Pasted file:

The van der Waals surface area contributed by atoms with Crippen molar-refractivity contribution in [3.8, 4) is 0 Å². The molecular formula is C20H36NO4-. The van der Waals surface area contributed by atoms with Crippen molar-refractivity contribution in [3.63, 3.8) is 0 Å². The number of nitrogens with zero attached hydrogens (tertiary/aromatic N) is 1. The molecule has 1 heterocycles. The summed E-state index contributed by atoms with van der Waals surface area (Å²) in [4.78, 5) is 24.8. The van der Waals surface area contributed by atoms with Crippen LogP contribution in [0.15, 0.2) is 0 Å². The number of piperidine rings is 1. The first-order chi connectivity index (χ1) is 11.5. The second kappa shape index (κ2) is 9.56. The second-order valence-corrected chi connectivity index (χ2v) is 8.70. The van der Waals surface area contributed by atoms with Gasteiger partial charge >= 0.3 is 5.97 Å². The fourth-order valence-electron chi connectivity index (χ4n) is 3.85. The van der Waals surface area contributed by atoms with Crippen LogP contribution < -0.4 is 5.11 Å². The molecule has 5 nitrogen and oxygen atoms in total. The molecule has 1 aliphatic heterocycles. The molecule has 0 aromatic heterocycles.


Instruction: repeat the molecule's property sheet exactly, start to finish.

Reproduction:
The van der Waals surface area contributed by atoms with Crippen molar-refractivity contribution in [3.8, 4) is 0 Å². The molecular formula is C20H36NO4-. The van der Waals surface area contributed by atoms with Crippen molar-refractivity contribution in [3.63, 3.8) is 0 Å². The number of nitrogens with zero attached hydrogens (tertiary/aromatic N) is 1. The molecule has 1 heterocycles. The summed E-state index contributed by atoms with van der Waals surface area (Å²) in [4.78, 5) is 24.8. The van der Waals surface area contributed by atoms with Crippen LogP contribution in [0.15, 0.2) is 0 Å². The number of piperidine rings is 1. The first-order chi connectivity index (χ1) is 11.5. The second kappa shape index (κ2) is 9.56. The second-order valence-corrected chi connectivity index (χ2v) is 8.70. The van der Waals surface area contributed by atoms with Gasteiger partial charge >= 0.3 is 5.97 Å². The fourth-order valence-electron chi connectivity index (χ4n) is 3.85. The van der Waals surface area contributed by atoms with Crippen LogP contribution < -0.4 is 5.11 Å². The molecule has 5 nitrogen and oxygen atoms in total. The molecule has 1 aliphatic heterocycles. The molecule has 0 aromatic heterocycles.